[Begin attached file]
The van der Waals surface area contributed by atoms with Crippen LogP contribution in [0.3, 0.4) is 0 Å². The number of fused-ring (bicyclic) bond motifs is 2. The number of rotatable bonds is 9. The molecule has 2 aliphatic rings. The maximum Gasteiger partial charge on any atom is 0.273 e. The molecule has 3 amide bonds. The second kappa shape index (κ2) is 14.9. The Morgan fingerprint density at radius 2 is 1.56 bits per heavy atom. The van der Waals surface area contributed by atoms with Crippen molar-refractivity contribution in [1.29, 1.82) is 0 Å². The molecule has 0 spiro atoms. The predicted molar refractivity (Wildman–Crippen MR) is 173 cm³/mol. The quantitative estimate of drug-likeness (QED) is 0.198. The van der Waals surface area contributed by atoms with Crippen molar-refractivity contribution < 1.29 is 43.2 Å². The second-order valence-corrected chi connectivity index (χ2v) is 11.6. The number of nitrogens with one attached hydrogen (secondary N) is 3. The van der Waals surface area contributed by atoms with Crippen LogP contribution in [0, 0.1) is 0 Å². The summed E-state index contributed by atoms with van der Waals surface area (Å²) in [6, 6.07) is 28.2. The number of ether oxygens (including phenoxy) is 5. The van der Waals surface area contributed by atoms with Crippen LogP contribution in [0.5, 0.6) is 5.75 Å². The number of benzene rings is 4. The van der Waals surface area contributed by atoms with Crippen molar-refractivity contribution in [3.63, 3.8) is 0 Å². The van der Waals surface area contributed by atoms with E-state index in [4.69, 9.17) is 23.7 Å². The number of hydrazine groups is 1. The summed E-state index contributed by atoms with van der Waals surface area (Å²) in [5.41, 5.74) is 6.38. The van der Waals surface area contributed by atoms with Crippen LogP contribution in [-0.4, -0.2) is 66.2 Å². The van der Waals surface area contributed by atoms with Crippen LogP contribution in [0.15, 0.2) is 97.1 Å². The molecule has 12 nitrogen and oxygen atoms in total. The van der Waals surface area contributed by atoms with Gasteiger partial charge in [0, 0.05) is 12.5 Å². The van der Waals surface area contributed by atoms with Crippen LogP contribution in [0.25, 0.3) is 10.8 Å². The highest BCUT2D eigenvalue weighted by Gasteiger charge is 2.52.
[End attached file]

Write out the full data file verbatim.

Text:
The van der Waals surface area contributed by atoms with Crippen LogP contribution in [0.3, 0.4) is 0 Å². The number of fused-ring (bicyclic) bond motifs is 2. The number of rotatable bonds is 9. The molecule has 2 aliphatic rings. The maximum Gasteiger partial charge on any atom is 0.273 e. The molecule has 3 amide bonds. The second kappa shape index (κ2) is 14.9. The Morgan fingerprint density at radius 2 is 1.56 bits per heavy atom. The van der Waals surface area contributed by atoms with Crippen molar-refractivity contribution in [1.29, 1.82) is 0 Å². The molecule has 0 spiro atoms. The predicted molar refractivity (Wildman–Crippen MR) is 173 cm³/mol. The quantitative estimate of drug-likeness (QED) is 0.198. The van der Waals surface area contributed by atoms with Crippen molar-refractivity contribution < 1.29 is 43.2 Å². The second-order valence-corrected chi connectivity index (χ2v) is 11.6. The number of nitrogens with one attached hydrogen (secondary N) is 3. The van der Waals surface area contributed by atoms with Crippen LogP contribution in [0, 0.1) is 0 Å². The summed E-state index contributed by atoms with van der Waals surface area (Å²) in [6, 6.07) is 28.2. The number of ether oxygens (including phenoxy) is 5. The van der Waals surface area contributed by atoms with Crippen LogP contribution in [0.5, 0.6) is 5.75 Å². The number of benzene rings is 4. The van der Waals surface area contributed by atoms with Crippen molar-refractivity contribution in [3.63, 3.8) is 0 Å². The van der Waals surface area contributed by atoms with E-state index in [4.69, 9.17) is 23.7 Å². The number of hydrazine groups is 1. The summed E-state index contributed by atoms with van der Waals surface area (Å²) in [5.41, 5.74) is 6.38. The van der Waals surface area contributed by atoms with Crippen LogP contribution in [-0.4, -0.2) is 66.2 Å². The van der Waals surface area contributed by atoms with Crippen LogP contribution in [0.15, 0.2) is 97.1 Å². The molecule has 12 nitrogen and oxygen atoms in total. The van der Waals surface area contributed by atoms with Gasteiger partial charge in [0, 0.05) is 12.5 Å². The van der Waals surface area contributed by atoms with Crippen LogP contribution in [0.25, 0.3) is 10.8 Å². The highest BCUT2D eigenvalue weighted by Gasteiger charge is 2.52.